A president who is great or just good enough?

“This foreign policy stuff is a little frustrating,” George W. Bush was quoted saying in the New York Daily News in 2002. I thought of this little colloquialism as I watched the third presidential debate. I listened as Mr. Romney spoke of Syria being Iran’s only ally in the Middle East, but when he said, “Syria is Iran’s route to the sea,” I paused the debate and turned to my husband. “I guess your mom was mistaken when she said she wore bikini’s by the sea before the Islamic Revolution,” I said to him. But I guess Americans were simply supposed to know that the sea Mr. Romney was referring to was the Mediterranean. How, when only 1 in 10 Americans, ages 18-24, could point out Afghanistan on a map of Asia, according to a 2006 study in National Geographic, could Americans know what Romney’s implications were?

Alternating between news channels the morning after the debate, I paused on FOX news to watch Aaron David Miller, former Secretary of State advisor. I was shocked when he said of the debate that he found Governor Romney “presidential enough.” He went on the say that Romney, “had no mispronounced words, howlers, and he demonstrated that he knew the terrain relatively well.” I doubt that the Persian and Persian-Armenian community in Los Angeles would agree.

I’ve heard time and time again that the foreign policy debate is not a deciding factor among undecided voters, but if they have been following international news and were really listening to what Mr. Romney said, it absolutely should be. There have been rumors about a tumultuous relationship between President Obama and Israel’s Prime Minister Benjamin Netanyahu. Just a few months ago, Mr. Netanyahu was making his rounds on American news outlets calling for President Obama to declare its “red line” that would cause the U.S. to go to war with Iran. President Obama has already drawn the line and has placed sanctions in order to prevent Iran from obtaining the necessities it needs to make a nuclear weapon.

What terrified me about the debate was Mitt Romney’s answer–if one can call it an answer–to Bob Schieffer’s question about what each candidate would do “if the Prime Minister of Israel called you on the phone and said, ‘Our bombers are on the way. We’re going to bomb Iran.’” Mr. Romney’s reply was, “Bob, let’s not go into hypothetical’s of that nature. Our relationship with Israel, my relationship with the Prime Minister of Israel is such that we would not get a call…” And what exactly is Mitt Romney’s relationship with Mr. Netanyahu? The two became friends in 1976 when they were both hired as corporate advisors at the Boston Consulting Group. Now if, Romney doesn’t want any hypothetical questions because he would simply not receive such a call tells me that he and Mr. Netanyahu have discussed this matter, and at length. Romney is adamant that Iran is closer to a nuclear weapon, is adamant that Iran is the biggest threat to American security. Who does this remind you of? Will we have another Iraq situation if Romney is elected? War is money for the top 1 percent, and disastrous for the rest of us. This is why foreign policy should be important to everyone, especially undecided voters because it undoubtedly affects our own economy. Not only will another potential war damage our economy, which is what I think Mr. Romney has in mind, it will be devastating for our veterans. Right now, we have more troops dying in the United States than we do overseas. The people that protect us every day have to come back to a country where they often can’t get a mental health appointment for 90 days. ObamaCare would help over 1 million veterans, but if Romney is elected, repeals ObamaCare and starts another war, how many more of our soldiers will die overseas? How many more will come back to the U.S. with PTSD and commit suicide because they didn’t receive the priority care they deserve? How many families will be left without a mom or a dad, son or daughter, brother or sister?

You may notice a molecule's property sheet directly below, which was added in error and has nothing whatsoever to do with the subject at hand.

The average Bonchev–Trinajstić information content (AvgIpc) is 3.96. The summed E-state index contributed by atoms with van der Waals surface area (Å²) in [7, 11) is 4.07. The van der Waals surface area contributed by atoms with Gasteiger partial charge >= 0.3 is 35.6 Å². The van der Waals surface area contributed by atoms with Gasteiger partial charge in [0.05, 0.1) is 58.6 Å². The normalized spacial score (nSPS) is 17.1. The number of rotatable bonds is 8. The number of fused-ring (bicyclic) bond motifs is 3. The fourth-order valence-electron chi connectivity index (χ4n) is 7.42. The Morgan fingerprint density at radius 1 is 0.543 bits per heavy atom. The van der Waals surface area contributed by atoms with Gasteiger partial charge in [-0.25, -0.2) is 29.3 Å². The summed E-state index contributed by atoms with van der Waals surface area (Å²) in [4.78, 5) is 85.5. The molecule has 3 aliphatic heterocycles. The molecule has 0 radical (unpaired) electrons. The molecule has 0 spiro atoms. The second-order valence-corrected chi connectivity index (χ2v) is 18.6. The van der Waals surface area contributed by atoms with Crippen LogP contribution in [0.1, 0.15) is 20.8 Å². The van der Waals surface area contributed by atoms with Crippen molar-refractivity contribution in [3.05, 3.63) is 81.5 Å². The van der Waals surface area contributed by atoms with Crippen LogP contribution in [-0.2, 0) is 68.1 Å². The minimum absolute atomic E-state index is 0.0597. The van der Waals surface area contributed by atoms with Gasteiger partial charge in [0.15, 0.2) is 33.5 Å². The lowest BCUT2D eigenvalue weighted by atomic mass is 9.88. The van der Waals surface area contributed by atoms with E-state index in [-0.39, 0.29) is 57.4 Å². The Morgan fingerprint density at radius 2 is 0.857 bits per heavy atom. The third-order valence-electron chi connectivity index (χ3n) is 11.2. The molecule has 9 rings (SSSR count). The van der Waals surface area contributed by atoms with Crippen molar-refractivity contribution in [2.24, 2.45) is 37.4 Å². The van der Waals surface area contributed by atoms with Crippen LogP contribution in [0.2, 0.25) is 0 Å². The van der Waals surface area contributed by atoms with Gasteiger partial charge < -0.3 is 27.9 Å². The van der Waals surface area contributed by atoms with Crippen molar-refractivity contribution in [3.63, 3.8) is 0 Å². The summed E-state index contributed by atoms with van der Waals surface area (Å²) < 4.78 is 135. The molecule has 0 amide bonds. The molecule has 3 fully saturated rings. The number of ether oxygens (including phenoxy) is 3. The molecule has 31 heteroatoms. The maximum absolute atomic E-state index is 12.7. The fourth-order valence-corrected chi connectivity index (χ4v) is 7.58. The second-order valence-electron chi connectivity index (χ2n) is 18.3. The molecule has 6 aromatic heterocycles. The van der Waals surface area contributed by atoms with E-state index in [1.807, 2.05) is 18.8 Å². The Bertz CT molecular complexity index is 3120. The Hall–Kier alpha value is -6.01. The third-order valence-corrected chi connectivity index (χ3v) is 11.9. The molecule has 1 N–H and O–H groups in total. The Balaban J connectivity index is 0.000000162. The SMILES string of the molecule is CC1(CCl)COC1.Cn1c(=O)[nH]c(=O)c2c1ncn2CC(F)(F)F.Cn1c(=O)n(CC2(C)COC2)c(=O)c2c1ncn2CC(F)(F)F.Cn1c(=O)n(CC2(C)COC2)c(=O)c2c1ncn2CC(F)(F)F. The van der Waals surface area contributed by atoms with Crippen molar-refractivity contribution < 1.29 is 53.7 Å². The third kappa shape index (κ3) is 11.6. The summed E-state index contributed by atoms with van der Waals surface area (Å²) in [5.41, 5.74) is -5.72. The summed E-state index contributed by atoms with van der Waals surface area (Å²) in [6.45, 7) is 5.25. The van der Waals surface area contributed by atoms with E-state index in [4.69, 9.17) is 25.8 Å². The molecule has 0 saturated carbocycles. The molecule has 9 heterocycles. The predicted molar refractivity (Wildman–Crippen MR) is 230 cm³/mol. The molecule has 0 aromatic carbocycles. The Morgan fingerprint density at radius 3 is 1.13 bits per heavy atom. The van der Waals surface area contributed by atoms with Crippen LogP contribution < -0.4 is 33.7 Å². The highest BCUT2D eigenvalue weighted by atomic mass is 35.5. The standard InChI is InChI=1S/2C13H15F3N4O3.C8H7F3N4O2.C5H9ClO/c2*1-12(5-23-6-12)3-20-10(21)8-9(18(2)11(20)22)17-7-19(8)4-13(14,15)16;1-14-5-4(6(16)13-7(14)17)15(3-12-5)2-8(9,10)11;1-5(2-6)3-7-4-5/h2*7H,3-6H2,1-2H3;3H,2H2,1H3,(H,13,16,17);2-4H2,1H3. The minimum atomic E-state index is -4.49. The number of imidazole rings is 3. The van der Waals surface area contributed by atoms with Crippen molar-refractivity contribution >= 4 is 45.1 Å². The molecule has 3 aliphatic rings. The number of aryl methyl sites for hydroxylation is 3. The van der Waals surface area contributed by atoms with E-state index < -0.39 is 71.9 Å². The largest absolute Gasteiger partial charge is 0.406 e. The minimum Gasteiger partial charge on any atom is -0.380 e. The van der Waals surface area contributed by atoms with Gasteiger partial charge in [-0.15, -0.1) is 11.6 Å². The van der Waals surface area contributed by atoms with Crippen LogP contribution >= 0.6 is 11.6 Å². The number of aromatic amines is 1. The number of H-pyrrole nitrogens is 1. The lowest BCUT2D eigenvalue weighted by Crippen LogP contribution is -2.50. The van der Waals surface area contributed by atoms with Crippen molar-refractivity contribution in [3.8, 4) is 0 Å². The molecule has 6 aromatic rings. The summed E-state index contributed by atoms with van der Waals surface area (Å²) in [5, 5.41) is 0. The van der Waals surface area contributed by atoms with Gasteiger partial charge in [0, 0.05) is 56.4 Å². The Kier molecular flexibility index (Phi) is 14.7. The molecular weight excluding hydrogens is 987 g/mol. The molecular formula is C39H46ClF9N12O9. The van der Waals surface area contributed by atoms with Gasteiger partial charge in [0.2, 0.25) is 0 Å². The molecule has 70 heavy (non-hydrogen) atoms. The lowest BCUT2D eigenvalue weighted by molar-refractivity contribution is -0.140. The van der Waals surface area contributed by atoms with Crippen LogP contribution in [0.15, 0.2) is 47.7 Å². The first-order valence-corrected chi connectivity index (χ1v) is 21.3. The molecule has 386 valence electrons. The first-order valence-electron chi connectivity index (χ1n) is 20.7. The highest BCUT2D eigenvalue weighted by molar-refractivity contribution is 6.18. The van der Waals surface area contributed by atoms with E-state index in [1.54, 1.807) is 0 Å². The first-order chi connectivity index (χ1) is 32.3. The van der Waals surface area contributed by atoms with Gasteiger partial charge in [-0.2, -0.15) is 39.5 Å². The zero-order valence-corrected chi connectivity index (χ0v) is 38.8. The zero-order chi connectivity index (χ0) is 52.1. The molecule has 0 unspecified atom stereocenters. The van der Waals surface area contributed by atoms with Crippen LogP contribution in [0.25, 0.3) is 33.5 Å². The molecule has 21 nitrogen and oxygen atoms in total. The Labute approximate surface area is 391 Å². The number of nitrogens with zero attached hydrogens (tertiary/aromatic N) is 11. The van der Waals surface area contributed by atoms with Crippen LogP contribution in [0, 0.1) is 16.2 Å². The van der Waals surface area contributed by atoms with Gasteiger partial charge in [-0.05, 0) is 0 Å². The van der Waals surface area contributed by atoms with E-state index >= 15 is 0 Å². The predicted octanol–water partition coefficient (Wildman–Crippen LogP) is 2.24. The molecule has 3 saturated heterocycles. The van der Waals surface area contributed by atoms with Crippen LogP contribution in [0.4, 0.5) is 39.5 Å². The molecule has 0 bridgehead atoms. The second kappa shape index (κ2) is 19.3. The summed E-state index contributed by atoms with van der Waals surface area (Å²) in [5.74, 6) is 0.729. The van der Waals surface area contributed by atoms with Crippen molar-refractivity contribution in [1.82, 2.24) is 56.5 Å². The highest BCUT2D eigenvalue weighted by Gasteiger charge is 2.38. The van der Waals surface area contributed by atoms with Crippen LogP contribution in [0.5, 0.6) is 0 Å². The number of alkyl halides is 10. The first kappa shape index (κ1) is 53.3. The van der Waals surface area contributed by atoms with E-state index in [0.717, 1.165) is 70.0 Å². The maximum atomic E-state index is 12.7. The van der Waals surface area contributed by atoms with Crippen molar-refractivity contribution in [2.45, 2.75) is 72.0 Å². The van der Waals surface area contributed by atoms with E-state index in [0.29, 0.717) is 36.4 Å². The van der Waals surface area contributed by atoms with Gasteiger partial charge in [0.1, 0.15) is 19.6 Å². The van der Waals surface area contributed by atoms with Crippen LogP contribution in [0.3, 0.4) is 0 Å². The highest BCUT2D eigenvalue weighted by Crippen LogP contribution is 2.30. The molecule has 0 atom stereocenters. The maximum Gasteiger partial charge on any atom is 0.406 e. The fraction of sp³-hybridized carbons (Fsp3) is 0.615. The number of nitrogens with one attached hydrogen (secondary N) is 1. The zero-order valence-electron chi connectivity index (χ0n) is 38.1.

President Obama understands this and wants to avoid war at all costs even if it’s unpopular among his colleagues. I understand that many Americans can’t grasp the thought of foreign policy (I was one), when there are so many hardships in our own nation, but one thing Americans should ask themselves is if God forbid something like 9-11 happened again, who would you feel more comfortable with as president? A man that doesn’t really have a plan or any new ideas to contribute, a man that, seven months ago, called Russia our “number one geopolitical foe?” Do we want a man that “knows the terrain relatively well” and “looks presidential enough?” Or do we want a president that knows the terrain inside-out, a president that brought justice to our public enemy # 1, a president that is great, not just good enough?

Disclaimer: This post was written by a Feministing Community user and does not necessarily reflect the views of any Feministing columnist, editor, or executive director.

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